Ecuador’s ‘Throat of Fire’ volcano may be heading towards a ‘potential collapse’, scientists report

  • The west face of Tungurahua is slowly deforming, satellite data has revealed
  • This instability could lead to a colossal landslide of material onto the local area
  • When Tungurahua erupted in 1999, 25,000 people were evacuated from nearby
  • A collapse of the west face 3,000 years ago covered 30.9 square miles in debris

Ecuador’s Tungurahua (‘Throat of Fire’) volcano has shown signs that it may be growing unstable and could potentially collapse in the future, geologists warn.

The active volcano — known locally as ‘The Black Giant’ — appears to be developing an unstable western side, or ‘flank’, which could lead to a colossal landslide.

Such a collapse could cause widespread damage in the surrounding area — which includes Baños de Agua Santa, the second most populous city in the region.

Researchers are recommending that Tungurahua be closely monitored to keep an eye out for signs of an flank collapse.

‘This possible instability we have detected could led to a collapse one day, in a thousand years or never,’ said Geophysicist James Hickey of the University of Exeter.

‘The damage a collapse could have depends on how the volcano behaves and this is why it is important scientists continue to monitor it,’ he told MailOnline.

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TUNGURAHUA STATS 

Location: central Ecuador

Meaning of name: ‘Throat of Fire’

Volcano type: Stratovolcano

Last eruption: 2000–2018

Height: 16,480 feet above sea level

Pictured, Tungurahua smoking in 2010

Pictured, Tungurahua smoking in 2010

‘Using satellite data we have observed very rapid deformation of Tungurahua’s west flank, which our research suggests is caused by imbalances between magma being supplied and magma being erupted,’ Dr Hickey said.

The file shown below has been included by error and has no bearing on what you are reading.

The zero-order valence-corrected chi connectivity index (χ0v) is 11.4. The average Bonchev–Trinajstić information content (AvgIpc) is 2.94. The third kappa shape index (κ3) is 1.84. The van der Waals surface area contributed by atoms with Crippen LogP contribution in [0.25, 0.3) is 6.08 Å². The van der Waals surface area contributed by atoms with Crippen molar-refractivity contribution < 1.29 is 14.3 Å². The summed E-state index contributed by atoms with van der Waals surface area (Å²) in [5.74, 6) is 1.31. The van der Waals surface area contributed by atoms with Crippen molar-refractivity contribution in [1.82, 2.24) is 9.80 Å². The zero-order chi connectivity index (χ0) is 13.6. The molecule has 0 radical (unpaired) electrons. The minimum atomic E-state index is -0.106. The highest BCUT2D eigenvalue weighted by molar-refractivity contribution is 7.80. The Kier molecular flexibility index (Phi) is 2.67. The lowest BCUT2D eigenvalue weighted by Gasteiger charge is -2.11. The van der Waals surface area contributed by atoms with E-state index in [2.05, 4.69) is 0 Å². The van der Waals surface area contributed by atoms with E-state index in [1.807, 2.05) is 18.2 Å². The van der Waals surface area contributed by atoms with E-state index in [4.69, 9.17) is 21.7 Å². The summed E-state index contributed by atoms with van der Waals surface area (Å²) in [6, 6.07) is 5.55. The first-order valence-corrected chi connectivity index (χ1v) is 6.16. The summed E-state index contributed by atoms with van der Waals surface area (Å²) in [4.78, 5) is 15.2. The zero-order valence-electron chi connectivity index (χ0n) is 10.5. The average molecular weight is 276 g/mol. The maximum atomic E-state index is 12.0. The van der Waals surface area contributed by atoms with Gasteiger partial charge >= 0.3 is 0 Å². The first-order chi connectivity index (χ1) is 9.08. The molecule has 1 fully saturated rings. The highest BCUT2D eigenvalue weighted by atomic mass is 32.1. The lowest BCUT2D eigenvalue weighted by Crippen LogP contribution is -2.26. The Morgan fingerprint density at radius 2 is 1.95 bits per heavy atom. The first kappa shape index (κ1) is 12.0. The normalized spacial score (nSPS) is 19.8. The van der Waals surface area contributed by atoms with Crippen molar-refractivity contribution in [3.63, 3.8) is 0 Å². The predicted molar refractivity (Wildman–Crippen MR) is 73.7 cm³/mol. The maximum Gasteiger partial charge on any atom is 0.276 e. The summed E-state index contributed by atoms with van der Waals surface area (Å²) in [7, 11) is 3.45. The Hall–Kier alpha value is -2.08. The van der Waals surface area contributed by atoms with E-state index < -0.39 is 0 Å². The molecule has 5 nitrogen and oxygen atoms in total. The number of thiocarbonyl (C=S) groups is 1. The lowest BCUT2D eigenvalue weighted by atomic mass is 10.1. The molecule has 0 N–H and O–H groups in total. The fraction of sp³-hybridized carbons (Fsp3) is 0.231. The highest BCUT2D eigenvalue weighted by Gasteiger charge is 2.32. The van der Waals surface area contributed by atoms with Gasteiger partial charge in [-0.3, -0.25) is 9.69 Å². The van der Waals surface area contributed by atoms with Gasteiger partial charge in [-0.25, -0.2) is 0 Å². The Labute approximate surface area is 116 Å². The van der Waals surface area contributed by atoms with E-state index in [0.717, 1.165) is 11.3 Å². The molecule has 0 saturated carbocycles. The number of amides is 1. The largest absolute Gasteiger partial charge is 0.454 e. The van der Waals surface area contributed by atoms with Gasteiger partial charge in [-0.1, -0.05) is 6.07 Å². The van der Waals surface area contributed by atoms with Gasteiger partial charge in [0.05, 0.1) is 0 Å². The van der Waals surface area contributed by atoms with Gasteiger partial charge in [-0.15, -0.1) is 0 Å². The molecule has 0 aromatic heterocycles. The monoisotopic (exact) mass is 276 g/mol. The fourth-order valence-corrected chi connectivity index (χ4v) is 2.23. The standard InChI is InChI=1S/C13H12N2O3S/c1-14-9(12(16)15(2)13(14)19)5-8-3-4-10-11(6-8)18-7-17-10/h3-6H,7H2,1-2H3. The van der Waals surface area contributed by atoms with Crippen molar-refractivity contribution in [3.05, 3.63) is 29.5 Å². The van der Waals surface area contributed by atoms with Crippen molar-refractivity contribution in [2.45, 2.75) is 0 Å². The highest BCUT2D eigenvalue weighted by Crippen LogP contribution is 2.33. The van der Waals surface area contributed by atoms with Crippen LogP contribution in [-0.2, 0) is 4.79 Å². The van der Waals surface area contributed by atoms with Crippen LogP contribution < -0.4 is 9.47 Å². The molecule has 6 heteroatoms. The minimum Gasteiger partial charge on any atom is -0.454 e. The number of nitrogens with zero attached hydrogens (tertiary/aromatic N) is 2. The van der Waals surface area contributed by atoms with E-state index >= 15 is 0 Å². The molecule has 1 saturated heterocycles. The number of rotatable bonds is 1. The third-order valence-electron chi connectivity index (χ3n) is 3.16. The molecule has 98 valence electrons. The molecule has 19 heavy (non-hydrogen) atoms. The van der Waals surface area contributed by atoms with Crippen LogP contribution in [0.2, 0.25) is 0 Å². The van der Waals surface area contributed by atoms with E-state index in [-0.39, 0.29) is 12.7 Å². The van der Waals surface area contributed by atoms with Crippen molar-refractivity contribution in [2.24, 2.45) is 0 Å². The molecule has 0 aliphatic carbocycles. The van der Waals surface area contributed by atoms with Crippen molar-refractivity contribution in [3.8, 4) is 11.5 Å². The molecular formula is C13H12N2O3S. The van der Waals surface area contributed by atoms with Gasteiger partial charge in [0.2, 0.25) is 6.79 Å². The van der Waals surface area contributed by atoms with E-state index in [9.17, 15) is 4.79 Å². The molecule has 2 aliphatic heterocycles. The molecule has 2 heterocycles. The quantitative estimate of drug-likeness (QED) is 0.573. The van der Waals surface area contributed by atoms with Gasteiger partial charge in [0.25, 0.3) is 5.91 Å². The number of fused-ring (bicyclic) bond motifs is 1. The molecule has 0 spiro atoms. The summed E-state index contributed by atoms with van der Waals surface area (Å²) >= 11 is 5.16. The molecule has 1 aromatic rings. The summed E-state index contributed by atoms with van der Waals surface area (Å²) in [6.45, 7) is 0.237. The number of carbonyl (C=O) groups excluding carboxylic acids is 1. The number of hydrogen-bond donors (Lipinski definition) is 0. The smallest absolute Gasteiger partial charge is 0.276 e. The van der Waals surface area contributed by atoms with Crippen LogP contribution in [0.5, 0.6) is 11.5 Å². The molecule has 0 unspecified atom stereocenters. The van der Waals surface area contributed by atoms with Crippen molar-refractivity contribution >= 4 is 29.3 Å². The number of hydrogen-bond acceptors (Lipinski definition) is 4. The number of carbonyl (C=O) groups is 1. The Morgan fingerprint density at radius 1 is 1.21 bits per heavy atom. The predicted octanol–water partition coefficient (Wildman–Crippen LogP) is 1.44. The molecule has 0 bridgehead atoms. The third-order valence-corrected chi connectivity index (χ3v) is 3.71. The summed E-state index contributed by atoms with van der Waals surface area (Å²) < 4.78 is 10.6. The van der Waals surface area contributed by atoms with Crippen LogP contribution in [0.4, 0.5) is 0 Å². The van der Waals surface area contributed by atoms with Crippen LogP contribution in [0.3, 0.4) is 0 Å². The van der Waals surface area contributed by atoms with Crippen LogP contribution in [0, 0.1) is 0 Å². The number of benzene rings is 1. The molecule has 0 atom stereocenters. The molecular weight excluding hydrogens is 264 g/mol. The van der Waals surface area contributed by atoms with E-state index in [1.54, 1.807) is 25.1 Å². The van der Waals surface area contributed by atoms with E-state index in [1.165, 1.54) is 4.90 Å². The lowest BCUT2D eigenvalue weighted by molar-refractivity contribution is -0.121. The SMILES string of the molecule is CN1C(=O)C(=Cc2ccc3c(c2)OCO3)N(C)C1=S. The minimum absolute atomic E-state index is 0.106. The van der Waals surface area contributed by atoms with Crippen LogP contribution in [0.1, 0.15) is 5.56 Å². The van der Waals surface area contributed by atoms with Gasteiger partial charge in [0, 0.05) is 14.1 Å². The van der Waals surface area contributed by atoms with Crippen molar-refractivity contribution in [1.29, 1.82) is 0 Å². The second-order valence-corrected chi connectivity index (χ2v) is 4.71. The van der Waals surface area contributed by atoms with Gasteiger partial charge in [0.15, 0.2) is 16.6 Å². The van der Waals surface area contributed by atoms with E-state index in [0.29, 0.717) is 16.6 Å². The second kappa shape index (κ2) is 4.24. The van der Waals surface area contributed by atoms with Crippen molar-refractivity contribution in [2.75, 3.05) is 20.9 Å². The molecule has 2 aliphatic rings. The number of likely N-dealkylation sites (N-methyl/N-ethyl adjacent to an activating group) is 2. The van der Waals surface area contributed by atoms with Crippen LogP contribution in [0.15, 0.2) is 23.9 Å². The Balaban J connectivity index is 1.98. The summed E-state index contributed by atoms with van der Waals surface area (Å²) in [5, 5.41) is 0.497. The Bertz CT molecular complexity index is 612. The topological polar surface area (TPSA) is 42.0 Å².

The team suggest that the deformation can be explained by the temporary storage of magma at shallow depths beneath the volcano’s weakened west flank.

If magma continues to be supplied to this reservoir, the mounting stress in the volcanic core could cause the west flank to grow unstable and collapse.

‘Magma supply is one of a number of factors that can cause or contribute to volcanic flank instability,’ explained Dr Hickey.

‘So while there is a risk of possible flank collapse, the uncertainty of these natural systems also means it could remain stable,’ he added.

‘However, it’s definitely one to keep an eye on in the future.’

Researchers from the local Instituto Geofisico in Ecuador will be monitoring the volcano twenty-four-seven, Dr Hickey noted.

Such a collapse could cause widespread damage in the surrounding area — which includes Baños de Agua Santa, the second most populous city in the region. Pictured, Tungurahua

Such a collapse could cause widespread damage in the surrounding area — which includes Baños de Agua Santa, the second most populous city in the region. Pictured, Tungurahua

Tungurahua — which has been active now since 1999, when an eruption (pictured) forced the evacuation of around 25,000 people from the surrounding area — has had a long history of undergoing flank collapse

Tungurahua — which has been active now since 1999, when an eruption (pictured) forced the evacuation of around 25,000 people from the surrounding area — has had a long history of undergoing flank collapse

Tungurahua — which has been active now since 1999, when an eruption forced the evacuation of around 25,000 people from the surrounding area — has had a long history of undergoing flank collapse.

An eruption of Tungurahua some 3,000 years ago led to a partial collapse of the west flank of volcanic cone the time.

This event is believed to have covered around 30.9 square miles (80 square kilometres) — the equivalent of some 11,000 football pitches — in an avalanche of rock, soil, snow and water.

Since this eruption, the volcano has steadily rebuilt itself, forming a steep-sided cone with a peak reaching some 16,480 feet (5,023 metres) above sea level — the west flank of which now shows signs it may be growing unstable as it did three millennia ago.

The full findings of the study were published in the journal Earth & Planetary Science Letters

The active volcano — known locally as 'The Black Giant' — appears to be developing an unstable western side, or 'flank', which could lead to a colossal landslide. Such a collapse could cause widespread damage in the surrounding area — which includes Baños de Agua Santa, the second most populous city in the region

The active volcano — known locally as ‘The Black Giant’ — appears to be developing an unstable western side, or ‘flank’, which could lead to a colossal landslide. Such a collapse could cause widespread damage in the surrounding area — which includes Baños de Agua Santa, the second most populous city in the region



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